How is HAL going to manage two variant of LCA and MMRCA, and later PAKFA? I already see good timing for private enterprises start pitching in their share of keeping up with subcomponent level deliveries.. and then again, it could be integration issues, etc.. as HAL is already neck deep into total controls of everything on our land for the forces.

tough times ahead.. i am sure, some shakeups will be there.

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Re: Su-30: News and Discussion

Postby member_22906 » 16 May 2012 23:49

Its not prudent to put all our eggs in the same basket. About the right time to restructure/reorganize HAL to meet the demand and dynamism that the future holds

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Re: Su-30: News and Discussion

Postby nachiket » 16 May 2012 23:59

Cybaru wrote:That article states 150 MKI's.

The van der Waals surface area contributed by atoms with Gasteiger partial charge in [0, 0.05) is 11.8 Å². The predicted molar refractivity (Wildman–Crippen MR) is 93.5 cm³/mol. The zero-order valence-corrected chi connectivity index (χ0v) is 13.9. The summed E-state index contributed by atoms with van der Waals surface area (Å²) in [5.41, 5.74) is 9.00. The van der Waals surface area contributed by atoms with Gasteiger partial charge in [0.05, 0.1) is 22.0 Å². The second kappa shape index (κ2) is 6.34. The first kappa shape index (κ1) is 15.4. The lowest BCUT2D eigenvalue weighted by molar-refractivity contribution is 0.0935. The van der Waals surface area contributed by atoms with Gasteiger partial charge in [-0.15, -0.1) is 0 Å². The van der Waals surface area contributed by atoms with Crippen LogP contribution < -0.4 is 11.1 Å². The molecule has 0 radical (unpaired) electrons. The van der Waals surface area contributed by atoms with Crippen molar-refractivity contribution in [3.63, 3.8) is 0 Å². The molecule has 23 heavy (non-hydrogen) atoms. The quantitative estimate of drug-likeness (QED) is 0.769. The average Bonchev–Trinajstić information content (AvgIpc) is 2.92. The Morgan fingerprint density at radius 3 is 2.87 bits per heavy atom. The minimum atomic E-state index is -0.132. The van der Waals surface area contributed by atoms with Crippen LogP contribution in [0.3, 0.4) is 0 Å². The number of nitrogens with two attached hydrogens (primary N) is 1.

There are 7 known MKI squadrons - 2, 8 20, 24, 30, 31 and 102. If all of them are filled to capacity, the total will come to around 140 including reserves. So that number is not far off. I doubt if it is the exact number anyway.

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Re: Su-30: News and Discussion

Postby Cain Marko » 17 May 2012 02:59

Well there are conflicting reports to some of what this article states. I distinctly recall reading that manufacture of engines and the MKI frame from raw materials started in 2010. There might be some delays but I hope/doubt it is anything extraordinary. As far as numbers are concerned:

50 originals from Russia - completed by 2007
HAL production starts in 2004 @ 8 units p.a (2004-2008) = 36 units
HAL production picks up to 14 p.a after 2008-09 = 42?
40 extra MKI (2007) batch comes either directly from Irkut (as images show) or via HAL, delivery should defnitely be done by now

Total imvho @ a minimum stands at: 160

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Re: Su-30: News and Discussion

Postby srai » 17 May 2012 07:52

^^^

Some interesting tit-bits on numbers and upgrade details below:

Indian Air Force to order more Su-30MKI